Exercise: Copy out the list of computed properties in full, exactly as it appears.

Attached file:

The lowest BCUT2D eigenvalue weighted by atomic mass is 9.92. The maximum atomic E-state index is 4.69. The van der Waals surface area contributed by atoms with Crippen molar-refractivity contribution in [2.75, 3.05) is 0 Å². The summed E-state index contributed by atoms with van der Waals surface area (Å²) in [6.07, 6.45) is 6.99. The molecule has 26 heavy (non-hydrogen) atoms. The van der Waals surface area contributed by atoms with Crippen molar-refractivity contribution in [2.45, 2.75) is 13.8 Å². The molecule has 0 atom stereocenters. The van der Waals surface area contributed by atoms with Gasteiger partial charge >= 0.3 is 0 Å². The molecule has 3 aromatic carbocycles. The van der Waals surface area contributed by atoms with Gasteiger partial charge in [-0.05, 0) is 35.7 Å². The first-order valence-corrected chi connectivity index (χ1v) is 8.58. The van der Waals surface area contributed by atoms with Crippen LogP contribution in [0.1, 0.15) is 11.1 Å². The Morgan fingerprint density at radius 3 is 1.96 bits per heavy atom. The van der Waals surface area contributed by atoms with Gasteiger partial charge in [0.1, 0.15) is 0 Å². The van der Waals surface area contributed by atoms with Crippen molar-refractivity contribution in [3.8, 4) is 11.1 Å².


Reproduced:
The lowest BCUT2D eigenvalue weighted by atomic mass is 9.92. The maximum atomic E-state index is 4.69. The van der Waals surface area contributed by atoms with Crippen molar-refractivity contribution in [2.75, 3.05) is 0 Å². The summed E-state index contributed by atoms with van der Waals surface area (Å²) in [6.07, 6.45) is 6.99. The molecule has 26 heavy (non-hydrogen) atoms. The van der Waals surface area contributed by atoms with Crippen molar-refractivity contribution in [2.45, 2.75) is 13.8 Å². The molecule has 0 atom stereocenters. The van der Waals surface area contributed by atoms with Gasteiger partial charge >= 0.3 is 0 Å². The molecule has 3 aromatic carbocycles. The van der Waals surface area contributed by atoms with Gasteiger partial charge in [-0.05, 0) is 35.7 Å². The first-order valence-corrected chi connectivity index (χ1v) is 8.58. The van der Waals surface area contributed by atoms with Crippen LogP contribution in [0.1, 0.15) is 11.1 Å². The Morgan fingerprint density at radius 3 is 1.96 bits per heavy atom. The van der Waals surface area contributed by atoms with Gasteiger partial charge in [0.1, 0.15) is 0 Å². The van der Waals surface area contributed by atoms with Crippen molar-refractivity contribution in [3.8, 4) is 11.1 Å².